Innovation Series

Amazon S3 Security Part 4: Data Immutability

Aashish Aacharya (AJ), Senior Cloud Security Engineer

In the previous part of the five parts series, we discussed how we can achieve data integrity using Amazon S3 features. In this series, we will walk you through how to enable Amazon S3 cross-region/account replication to achieve data immutability to keep it remote and secure, segregate access, ensure compliance, as well as increase performance by minimizing latency to increase operational efficiency. 

Amazon S3 replication

Replication enables automatic and asynchronous copying of objects across Amazon S3 buckets, owned by the same AWS region/account or by different regions/accounts, and to a single or multiple destination bucket/s. Some of the use cases for replication are for data compliance requirements, minimizing latency, or increasing operational efficiency.

To create a replication rule, go to the Amazon S3 console, and select the S3 bucket (note that replication requires versioning to be enabled for both the source and destination buckets). Under the “Properties” tab of the S3 bucket, edit the “Bucket Versioning” field.

Bucket versioning

Next, select “Enable” and save the changes.

Enable bucket versioning

Next, to create bucket replication rules, under the “Management” tab, go to “Replication rules” and click “Create replication rule."

Create replication rules

Provide a replication rule name and select a status for the rule during creation. Please note that for the batch job to work (we discuss it later in this article) the status has to be enabled first. 

Rule configuration

You can choose to apply the rule to all objects or filter objects by prefix, object tags, or a combination of both. In this example, let’s apply it to all objects in the bucket.

Tags by bucket

For the destination, you can choose the same or different AWS accounts. Ideally, especially for sensitive logs, a separate AWS account is recommended — in case the owner's AWS account is compromised, you will have a backup copy in a safe location. It also allows the destination AWS account to be locked for security and compliance and is less susceptible to tampering in the same way the source account might be. It’s always a best practice to segregate AWS users or AWS IAM role access levels for the source and destination AWS accounts. 

Let’s use the same account but a bucket in a different region in this example.

Choose a destination

You will need to provide an IAM role. You can also simply select to “Create new role" automatically.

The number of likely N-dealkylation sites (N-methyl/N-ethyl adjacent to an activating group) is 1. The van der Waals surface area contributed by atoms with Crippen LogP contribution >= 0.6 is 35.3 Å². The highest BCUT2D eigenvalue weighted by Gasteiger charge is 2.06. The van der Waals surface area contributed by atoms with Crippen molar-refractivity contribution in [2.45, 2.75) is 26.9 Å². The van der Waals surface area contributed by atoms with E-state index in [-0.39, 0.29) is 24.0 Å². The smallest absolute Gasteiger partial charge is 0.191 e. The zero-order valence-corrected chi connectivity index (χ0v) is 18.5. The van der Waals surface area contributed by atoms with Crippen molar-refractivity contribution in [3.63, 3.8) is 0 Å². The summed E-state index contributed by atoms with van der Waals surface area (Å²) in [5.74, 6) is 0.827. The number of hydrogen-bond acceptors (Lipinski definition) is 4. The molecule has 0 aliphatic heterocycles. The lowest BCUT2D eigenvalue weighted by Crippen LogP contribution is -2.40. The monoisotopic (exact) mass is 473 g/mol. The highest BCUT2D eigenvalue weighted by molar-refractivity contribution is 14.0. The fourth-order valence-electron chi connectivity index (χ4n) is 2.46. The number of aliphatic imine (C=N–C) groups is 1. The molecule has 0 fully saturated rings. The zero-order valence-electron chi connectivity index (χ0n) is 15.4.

Provide an IAM role

Additionally, you have options to change the destination storage class and replicate objects encrypted with AWS KMS, if needed. Let’s use default options. Let’s also enable RTC as well as replication metrics and notifications and click “Save." 

Choose your options

You can enable a one-time batch operations job from the replication configuration to replicate objects that already exist in the bucket and synchronize the source and destination buckets. Let’s select the option for this example. If you do not select the option, only new objects will be replicated.

Replicate objects

To do this you will have to create a batch job, like in the example below, and click “Save." 

Create a batch job

You can monitor the progress of the job under the “Batch Operations” tab in the Amazon S3 console (note that if you haven’t enabled replication from the Amazon S3 bucket’s “Management” tab yet, the job will fail).

Monitor progress under "Batch Operations"

When the batch job is ready, you will observe the status as “Awaiting your confirmation." You will need to click “Run job” for the job to trigger. The status will then change to “Ready” and then “Active” during the progress, before “Completing” and finally “Completed."

Monitor progress
Monitor progress
Monitor progress
Monitor progress
Monitor progress
Monitor progress

You can then download the completion report and verify all jobs:

Download and verify jobs

The .csv report sample looks like this:

Example report


We can use Amazon S3 cross-region/account replication feature for achieving data immutability to meet compliance requirements, minimize latency, or increase operational efficiency. In the next and final part of the series, we will discuss some additional security measures for your Amazon S3 data. 

Next Steps

Return to the intro of this series for links to each of the blogs in this series and read the final issue to learn more about additional security layers in Amazon S3. You can also learn more about the technical innovations and best practices powering cloud backup and data management. Visit the Innovation Series section of Druva’s blog archive.

About the Author

I have been in the cloud tech world since 2015, wearing multiple hats and working as a consultant to help customers architect their cloud journey. I joined Druva four years ago as a cloud engineer. Currently, I lead Druva’s cloud security initiatives, roadmap, and planning. I love to approach cloud security pragmatically because I strongly believe that the most important component of security is the humans behind the systems. 

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